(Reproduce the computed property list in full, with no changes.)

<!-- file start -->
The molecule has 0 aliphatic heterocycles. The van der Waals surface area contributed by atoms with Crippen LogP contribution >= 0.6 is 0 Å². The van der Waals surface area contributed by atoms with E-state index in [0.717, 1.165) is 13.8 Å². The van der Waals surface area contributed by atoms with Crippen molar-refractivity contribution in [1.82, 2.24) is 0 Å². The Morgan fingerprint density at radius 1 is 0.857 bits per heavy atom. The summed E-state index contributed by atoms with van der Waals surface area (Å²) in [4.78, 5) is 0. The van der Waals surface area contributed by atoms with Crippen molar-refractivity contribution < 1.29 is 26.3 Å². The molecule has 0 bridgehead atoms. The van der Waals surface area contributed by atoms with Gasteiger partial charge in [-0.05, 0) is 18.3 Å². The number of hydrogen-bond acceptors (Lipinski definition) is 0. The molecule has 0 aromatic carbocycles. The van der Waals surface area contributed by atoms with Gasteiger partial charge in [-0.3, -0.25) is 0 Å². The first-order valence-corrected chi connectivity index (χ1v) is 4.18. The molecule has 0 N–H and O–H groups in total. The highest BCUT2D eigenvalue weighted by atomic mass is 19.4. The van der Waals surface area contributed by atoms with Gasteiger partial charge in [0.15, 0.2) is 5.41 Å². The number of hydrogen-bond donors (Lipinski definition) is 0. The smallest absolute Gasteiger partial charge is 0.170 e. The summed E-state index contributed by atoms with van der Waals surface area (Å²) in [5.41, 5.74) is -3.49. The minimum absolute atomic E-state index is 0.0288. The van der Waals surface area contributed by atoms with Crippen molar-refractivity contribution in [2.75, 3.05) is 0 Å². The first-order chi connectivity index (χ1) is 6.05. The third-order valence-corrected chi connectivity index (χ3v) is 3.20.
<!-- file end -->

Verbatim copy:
The molecule has 0 aliphatic heterocycles. The van der Waals surface area contributed by atoms with Crippen LogP contribution >= 0.6 is 0 Å². The van der Waals surface area contributed by atoms with E-state index in [0.717, 1.165) is 13.8 Å². The van der Waals surface area contributed by atoms with Crippen molar-refractivity contribution in [1.82, 2.24) is 0 Å². The Morgan fingerprint density at radius 1 is 0.857 bits per heavy atom. The summed E-state index contributed by atoms with van der Waals surface area (Å²) in [4.78, 5) is 0. The van der Waals surface area contributed by atoms with Crippen molar-refractivity contribution < 1.29 is 26.3 Å². The molecule has 0 bridgehead atoms. The van der Waals surface area contributed by atoms with Gasteiger partial charge in [-0.05, 0) is 18.3 Å². The number of hydrogen-bond acceptors (Lipinski definition) is 0. The molecule has 0 aromatic carbocycles. The van der Waals surface area contributed by atoms with Gasteiger partial charge in [-0.3, -0.25) is 0 Å². The first-order valence-corrected chi connectivity index (χ1v) is 4.18. The molecule has 0 N–H and O–H groups in total. The highest BCUT2D eigenvalue weighted by atomic mass is 19.4. The van der Waals surface area contributed by atoms with Gasteiger partial charge in [0.15, 0.2) is 5.41 Å². The number of hydrogen-bond donors (Lipinski definition) is 0. The smallest absolute Gasteiger partial charge is 0.170 e. The summed E-state index contributed by atoms with van der Waals surface area (Å²) in [5.41, 5.74) is -3.49. The minimum absolute atomic E-state index is 0.0288. The van der Waals surface area contributed by atoms with Crippen molar-refractivity contribution in [2.75, 3.05) is 0 Å². The first-order chi connectivity index (χ1) is 6.05. The third-order valence-corrected chi connectivity index (χ3v) is 3.20.